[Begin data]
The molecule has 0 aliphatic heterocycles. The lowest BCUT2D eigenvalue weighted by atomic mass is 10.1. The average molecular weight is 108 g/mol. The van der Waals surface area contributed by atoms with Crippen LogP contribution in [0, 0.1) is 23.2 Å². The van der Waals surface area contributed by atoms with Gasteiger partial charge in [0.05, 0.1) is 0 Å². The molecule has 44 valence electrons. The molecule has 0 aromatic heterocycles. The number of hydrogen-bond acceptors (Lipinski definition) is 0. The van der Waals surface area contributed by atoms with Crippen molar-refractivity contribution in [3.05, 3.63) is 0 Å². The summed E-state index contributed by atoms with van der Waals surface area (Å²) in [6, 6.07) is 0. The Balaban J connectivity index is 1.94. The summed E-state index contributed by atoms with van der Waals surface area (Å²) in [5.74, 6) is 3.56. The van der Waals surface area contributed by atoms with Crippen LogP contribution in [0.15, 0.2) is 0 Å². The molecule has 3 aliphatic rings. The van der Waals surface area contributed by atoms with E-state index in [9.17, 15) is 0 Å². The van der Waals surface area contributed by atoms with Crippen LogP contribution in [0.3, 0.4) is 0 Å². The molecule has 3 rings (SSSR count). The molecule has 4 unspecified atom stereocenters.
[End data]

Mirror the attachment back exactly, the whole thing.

The molecule has 0 aliphatic heterocycles. The lowest BCUT2D eigenvalue weighted by atomic mass is 10.1. The average molecular weight is 108 g/mol. The van der Waals surface area contributed by atoms with Crippen LogP contribution in [0, 0.1) is 23.2 Å². The van der Waals surface area contributed by atoms with Gasteiger partial charge in [0.05, 0.1) is 0 Å². The molecule has 44 valence electrons. The molecule has 0 aromatic heterocycles. The number of hydrogen-bond acceptors (Lipinski definition) is 0. The van der Waals surface area contributed by atoms with Crippen molar-refractivity contribution in [3.05, 3.63) is 0 Å². The summed E-state index contributed by atoms with van der Waals surface area (Å²) in [6, 6.07) is 0. The Balaban J connectivity index is 1.94. The summed E-state index contributed by atoms with van der Waals surface area (Å²) in [5.74, 6) is 3.56. The van der Waals surface area contributed by atoms with Crippen LogP contribution in [0.15, 0.2) is 0 Å². The molecule has 3 aliphatic rings. The van der Waals surface area contributed by atoms with E-state index in [9.17, 15) is 0 Å². The van der Waals surface area contributed by atoms with Crippen LogP contribution in [0.3, 0.4) is 0 Å². The molecule has 3 rings (SSSR count). The molecule has 4 unspecified atom stereocenters.